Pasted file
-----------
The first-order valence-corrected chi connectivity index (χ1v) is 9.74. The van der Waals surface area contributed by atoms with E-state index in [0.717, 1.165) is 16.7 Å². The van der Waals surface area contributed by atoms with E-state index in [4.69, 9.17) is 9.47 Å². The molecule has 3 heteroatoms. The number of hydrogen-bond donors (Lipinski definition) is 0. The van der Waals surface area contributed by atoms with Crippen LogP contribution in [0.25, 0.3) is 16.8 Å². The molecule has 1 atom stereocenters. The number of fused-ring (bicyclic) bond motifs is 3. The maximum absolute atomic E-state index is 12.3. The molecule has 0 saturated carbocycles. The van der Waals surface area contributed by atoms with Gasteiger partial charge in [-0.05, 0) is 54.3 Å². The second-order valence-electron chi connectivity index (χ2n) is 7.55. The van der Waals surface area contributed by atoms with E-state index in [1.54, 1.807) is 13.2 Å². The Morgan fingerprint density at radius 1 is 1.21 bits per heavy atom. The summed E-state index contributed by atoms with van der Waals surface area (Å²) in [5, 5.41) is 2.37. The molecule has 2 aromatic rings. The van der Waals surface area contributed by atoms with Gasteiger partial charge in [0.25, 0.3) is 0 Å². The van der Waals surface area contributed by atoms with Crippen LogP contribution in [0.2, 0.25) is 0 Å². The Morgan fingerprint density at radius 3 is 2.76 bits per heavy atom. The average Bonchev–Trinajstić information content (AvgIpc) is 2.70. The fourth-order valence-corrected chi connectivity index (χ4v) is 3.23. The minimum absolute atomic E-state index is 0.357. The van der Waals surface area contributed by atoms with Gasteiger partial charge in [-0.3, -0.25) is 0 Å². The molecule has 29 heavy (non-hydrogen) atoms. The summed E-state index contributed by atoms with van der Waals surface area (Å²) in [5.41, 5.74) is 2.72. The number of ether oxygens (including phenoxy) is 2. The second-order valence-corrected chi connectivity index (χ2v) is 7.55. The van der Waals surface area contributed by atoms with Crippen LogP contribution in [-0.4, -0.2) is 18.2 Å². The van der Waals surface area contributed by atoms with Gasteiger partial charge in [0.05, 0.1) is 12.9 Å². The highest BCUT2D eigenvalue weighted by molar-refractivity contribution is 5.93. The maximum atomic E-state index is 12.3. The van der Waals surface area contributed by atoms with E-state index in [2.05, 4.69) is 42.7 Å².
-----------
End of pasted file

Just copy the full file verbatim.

The first-order valence-corrected chi connectivity index (χ1v) is 9.74. The van der Waals surface area contributed by atoms with E-state index in [0.717, 1.165) is 16.7 Å². The van der Waals surface area contributed by atoms with E-state index in [4.69, 9.17) is 9.47 Å². The molecule has 3 heteroatoms. The number of hydrogen-bond donors (Lipinski definition) is 0. The van der Waals surface area contributed by atoms with Crippen LogP contribution in [0.25, 0.3) is 16.8 Å². The molecule has 1 atom stereocenters. The number of fused-ring (bicyclic) bond motifs is 3. The maximum absolute atomic E-state index is 12.3. The molecule has 0 saturated carbocycles. The van der Waals surface area contributed by atoms with Gasteiger partial charge in [-0.05, 0) is 54.3 Å². The second-order valence-electron chi connectivity index (χ2n) is 7.55. The van der Waals surface area contributed by atoms with E-state index in [1.54, 1.807) is 13.2 Å². The Morgan fingerprint density at radius 1 is 1.21 bits per heavy atom. The summed E-state index contributed by atoms with van der Waals surface area (Å²) in [5, 5.41) is 2.37. The molecule has 2 aromatic rings. The van der Waals surface area contributed by atoms with Gasteiger partial charge in [0.25, 0.3) is 0 Å². The van der Waals surface area contributed by atoms with Crippen LogP contribution in [0.2, 0.25) is 0 Å². The Morgan fingerprint density at radius 3 is 2.76 bits per heavy atom. The average Bonchev–Trinajstić information content (AvgIpc) is 2.70. The fourth-order valence-corrected chi connectivity index (χ4v) is 3.23. The minimum absolute atomic E-state index is 0.357. The van der Waals surface area contributed by atoms with Gasteiger partial charge in [-0.3, -0.25) is 0 Å². The molecule has 29 heavy (non-hydrogen) atoms. The summed E-state index contributed by atoms with van der Waals surface area (Å²) in [5.41, 5.74) is 2.72. The number of ether oxygens (including phenoxy) is 2. The second-order valence-corrected chi connectivity index (χ2v) is 7.55. The van der Waals surface area contributed by atoms with Crippen LogP contribution in [-0.4, -0.2) is 18.2 Å². The van der Waals surface area contributed by atoms with Gasteiger partial charge in [0.05, 0.1) is 12.9 Å². The highest BCUT2D eigenvalue weighted by molar-refractivity contribution is 5.93. The maximum atomic E-state index is 12.3. The van der Waals surface area contributed by atoms with E-state index in [2.05, 4.69) is 42.7 Å².